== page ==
Germany is “reluctant” to join a proposed U.S.-led maritime surveillance mission in the Strait of Hormuz but would consider taking part in a European mission, the government said Wednesday, July 31.
Chancellor Angela Merkel’s government was responding to a U.S. demand made public a day earlier “to help secure” the world’s busiest oil shipping lane and “combat Iranian aggression.”
At a time of heightened tensions, Berlin fears that this could potentially draw it and other powers into a military confrontation between the United States and Iran.
Government spokesperson Ulrike Demmer said Germany continued to support diplomatic efforts to ease tensions that have risen sharply since U.S. President Donald Trump last year withdrew from the Iran nuclear deal.
“The USA recently presented their concept for a Persian Gulf maritime surveillance mission to several allies including Germany and asked for contributions,” said Demmer.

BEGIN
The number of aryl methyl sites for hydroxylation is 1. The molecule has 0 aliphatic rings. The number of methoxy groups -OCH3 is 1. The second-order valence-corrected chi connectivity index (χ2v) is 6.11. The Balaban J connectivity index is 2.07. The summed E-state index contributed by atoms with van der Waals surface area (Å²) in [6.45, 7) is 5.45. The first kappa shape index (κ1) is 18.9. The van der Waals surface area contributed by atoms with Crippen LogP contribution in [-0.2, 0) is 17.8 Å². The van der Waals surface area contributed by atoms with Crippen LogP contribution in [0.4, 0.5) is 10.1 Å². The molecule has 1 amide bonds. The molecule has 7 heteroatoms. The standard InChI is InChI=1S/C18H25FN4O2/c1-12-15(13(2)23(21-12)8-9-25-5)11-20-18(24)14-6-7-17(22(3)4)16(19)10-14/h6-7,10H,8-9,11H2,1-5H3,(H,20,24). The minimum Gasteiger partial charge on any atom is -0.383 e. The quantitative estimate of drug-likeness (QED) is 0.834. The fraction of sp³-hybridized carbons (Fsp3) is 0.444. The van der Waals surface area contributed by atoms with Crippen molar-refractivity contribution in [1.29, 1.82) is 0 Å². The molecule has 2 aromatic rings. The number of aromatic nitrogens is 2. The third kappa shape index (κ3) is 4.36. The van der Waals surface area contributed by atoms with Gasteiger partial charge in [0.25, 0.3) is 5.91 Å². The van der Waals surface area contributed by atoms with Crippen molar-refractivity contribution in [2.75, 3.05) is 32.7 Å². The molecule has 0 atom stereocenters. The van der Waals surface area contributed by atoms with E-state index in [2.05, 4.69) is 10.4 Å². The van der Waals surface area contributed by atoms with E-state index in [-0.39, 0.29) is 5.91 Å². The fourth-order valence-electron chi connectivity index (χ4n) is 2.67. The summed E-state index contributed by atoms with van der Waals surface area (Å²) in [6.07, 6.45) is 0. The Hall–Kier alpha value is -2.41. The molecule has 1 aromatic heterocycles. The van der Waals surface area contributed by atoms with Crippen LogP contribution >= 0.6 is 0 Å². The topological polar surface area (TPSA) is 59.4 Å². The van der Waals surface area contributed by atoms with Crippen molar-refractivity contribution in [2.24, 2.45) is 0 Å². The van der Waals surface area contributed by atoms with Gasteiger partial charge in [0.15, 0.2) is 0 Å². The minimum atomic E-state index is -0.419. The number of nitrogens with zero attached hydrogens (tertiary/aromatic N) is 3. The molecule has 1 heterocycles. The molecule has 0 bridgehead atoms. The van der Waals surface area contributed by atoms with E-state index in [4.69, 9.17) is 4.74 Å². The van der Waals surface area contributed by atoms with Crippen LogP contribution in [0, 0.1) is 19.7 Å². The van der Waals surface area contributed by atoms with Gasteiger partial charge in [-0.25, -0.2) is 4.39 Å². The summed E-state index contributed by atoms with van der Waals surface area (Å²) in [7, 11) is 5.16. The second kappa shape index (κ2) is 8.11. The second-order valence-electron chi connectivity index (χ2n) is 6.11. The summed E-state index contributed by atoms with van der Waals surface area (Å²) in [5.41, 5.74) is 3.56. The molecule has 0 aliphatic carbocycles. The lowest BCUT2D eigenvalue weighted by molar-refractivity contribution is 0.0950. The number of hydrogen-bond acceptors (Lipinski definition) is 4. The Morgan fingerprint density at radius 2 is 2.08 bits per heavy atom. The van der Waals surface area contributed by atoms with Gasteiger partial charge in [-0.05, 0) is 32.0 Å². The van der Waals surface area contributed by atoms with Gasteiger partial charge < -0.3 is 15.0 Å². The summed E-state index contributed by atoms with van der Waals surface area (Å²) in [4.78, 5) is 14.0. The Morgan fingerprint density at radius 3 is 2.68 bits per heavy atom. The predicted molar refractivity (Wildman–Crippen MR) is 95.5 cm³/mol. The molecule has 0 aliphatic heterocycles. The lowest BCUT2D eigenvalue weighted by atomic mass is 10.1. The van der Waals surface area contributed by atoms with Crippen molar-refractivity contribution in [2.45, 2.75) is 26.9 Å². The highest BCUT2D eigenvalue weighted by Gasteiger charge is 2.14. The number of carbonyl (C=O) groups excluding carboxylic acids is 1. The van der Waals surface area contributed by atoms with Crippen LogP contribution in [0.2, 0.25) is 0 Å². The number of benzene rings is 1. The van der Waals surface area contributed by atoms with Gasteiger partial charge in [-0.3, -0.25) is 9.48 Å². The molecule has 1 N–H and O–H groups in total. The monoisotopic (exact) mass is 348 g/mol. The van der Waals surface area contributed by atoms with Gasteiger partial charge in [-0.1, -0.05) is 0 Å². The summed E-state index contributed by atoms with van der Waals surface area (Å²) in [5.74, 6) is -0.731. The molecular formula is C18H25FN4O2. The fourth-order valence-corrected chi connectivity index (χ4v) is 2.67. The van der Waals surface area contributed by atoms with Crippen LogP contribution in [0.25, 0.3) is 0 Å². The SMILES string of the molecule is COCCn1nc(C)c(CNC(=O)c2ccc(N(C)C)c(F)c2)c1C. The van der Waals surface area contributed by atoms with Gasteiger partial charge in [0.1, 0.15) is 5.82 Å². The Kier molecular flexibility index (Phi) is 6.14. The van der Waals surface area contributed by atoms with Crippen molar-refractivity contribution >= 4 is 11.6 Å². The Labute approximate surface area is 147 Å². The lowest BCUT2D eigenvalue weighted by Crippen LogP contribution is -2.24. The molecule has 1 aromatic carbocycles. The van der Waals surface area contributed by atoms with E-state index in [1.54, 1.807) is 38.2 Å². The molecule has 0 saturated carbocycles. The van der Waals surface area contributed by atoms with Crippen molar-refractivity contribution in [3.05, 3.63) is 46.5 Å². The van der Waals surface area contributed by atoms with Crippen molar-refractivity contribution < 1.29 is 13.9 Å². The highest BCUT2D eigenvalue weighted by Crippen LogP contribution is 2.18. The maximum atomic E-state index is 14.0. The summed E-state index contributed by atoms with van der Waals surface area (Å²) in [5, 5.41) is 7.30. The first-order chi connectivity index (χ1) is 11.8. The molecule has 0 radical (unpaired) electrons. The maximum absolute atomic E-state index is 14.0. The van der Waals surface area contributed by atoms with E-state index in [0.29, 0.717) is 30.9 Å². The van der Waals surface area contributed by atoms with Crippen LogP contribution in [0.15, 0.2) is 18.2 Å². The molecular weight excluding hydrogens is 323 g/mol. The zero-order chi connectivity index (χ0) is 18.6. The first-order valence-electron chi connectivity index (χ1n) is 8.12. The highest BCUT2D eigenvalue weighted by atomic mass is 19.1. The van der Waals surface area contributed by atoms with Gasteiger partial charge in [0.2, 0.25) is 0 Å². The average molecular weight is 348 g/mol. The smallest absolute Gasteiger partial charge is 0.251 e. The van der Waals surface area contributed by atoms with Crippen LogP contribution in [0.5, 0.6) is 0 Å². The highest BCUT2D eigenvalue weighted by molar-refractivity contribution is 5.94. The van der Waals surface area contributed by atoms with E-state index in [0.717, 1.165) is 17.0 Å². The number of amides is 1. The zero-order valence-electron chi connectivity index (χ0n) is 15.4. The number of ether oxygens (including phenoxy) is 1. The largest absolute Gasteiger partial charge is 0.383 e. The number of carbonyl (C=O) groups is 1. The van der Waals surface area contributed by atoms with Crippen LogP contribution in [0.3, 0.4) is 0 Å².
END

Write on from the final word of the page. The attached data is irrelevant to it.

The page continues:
“The German government is reluctant about the concrete U.S. proposal and has therefore not offered a contribution, as the overall approach of our policy toward Iran differs significantly from the current U.S. approach.”
Berlin was seeking an emphasis on “diplomacy and de-escalation” and to save the nuclear deal, Demmer said, stressing that “participation in a U.S.-led mission could complicate this issue, even as of course we share the goal of freedom of navigation.”
The United Kingdom last week ordered its navy to escort British-flagged ships in the strait in response to Iranian soldiers seizing a tanker in the flashpoint entrance to the Gulf.
Germany remained “in close coordination with France and Britain” on questions of maritime security, Demmer said, adding that Berlin believed the idea of a European naval mission was “worth considering.”
With reporting from AFP